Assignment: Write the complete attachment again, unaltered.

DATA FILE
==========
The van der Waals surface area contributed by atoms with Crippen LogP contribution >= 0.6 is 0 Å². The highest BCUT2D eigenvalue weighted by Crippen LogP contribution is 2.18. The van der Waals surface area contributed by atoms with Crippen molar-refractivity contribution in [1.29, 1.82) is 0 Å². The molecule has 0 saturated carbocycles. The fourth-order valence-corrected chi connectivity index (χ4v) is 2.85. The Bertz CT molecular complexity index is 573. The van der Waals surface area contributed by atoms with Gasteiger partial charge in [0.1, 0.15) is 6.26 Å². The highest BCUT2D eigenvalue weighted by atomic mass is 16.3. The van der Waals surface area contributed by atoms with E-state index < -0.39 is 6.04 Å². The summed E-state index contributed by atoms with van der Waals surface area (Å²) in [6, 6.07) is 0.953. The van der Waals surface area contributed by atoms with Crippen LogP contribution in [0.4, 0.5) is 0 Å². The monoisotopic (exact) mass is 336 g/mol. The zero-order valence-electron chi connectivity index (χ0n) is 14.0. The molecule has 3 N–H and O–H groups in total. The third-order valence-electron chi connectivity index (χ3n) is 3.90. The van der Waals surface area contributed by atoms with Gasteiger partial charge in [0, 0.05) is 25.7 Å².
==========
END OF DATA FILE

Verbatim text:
The van der Waals surface area contributed by atoms with Crippen LogP contribution >= 0.6 is 0 Å². The highest BCUT2D eigenvalue weighted by Crippen LogP contribution is 2.18. The van der Waals surface area contributed by atoms with Crippen molar-refractivity contribution in [1.29, 1.82) is 0 Å². The molecule has 0 saturated carbocycles. The fourth-order valence-corrected chi connectivity index (χ4v) is 2.85. The Bertz CT molecular complexity index is 573. The van der Waals surface area contributed by atoms with Gasteiger partial charge in [0.1, 0.15) is 6.26 Å². The highest BCUT2D eigenvalue weighted by atomic mass is 16.3. The van der Waals surface area contributed by atoms with E-state index < -0.39 is 6.04 Å². The summed E-state index contributed by atoms with van der Waals surface area (Å²) in [6, 6.07) is 0.953. The van der Waals surface area contributed by atoms with Crippen LogP contribution in [0.4, 0.5) is 0 Å². The monoisotopic (exact) mass is 336 g/mol. The zero-order valence-electron chi connectivity index (χ0n) is 14.0. The molecule has 3 N–H and O–H groups in total. The third-order valence-electron chi connectivity index (χ3n) is 3.90. The van der Waals surface area contributed by atoms with Gasteiger partial charge in [0, 0.05) is 25.7 Å².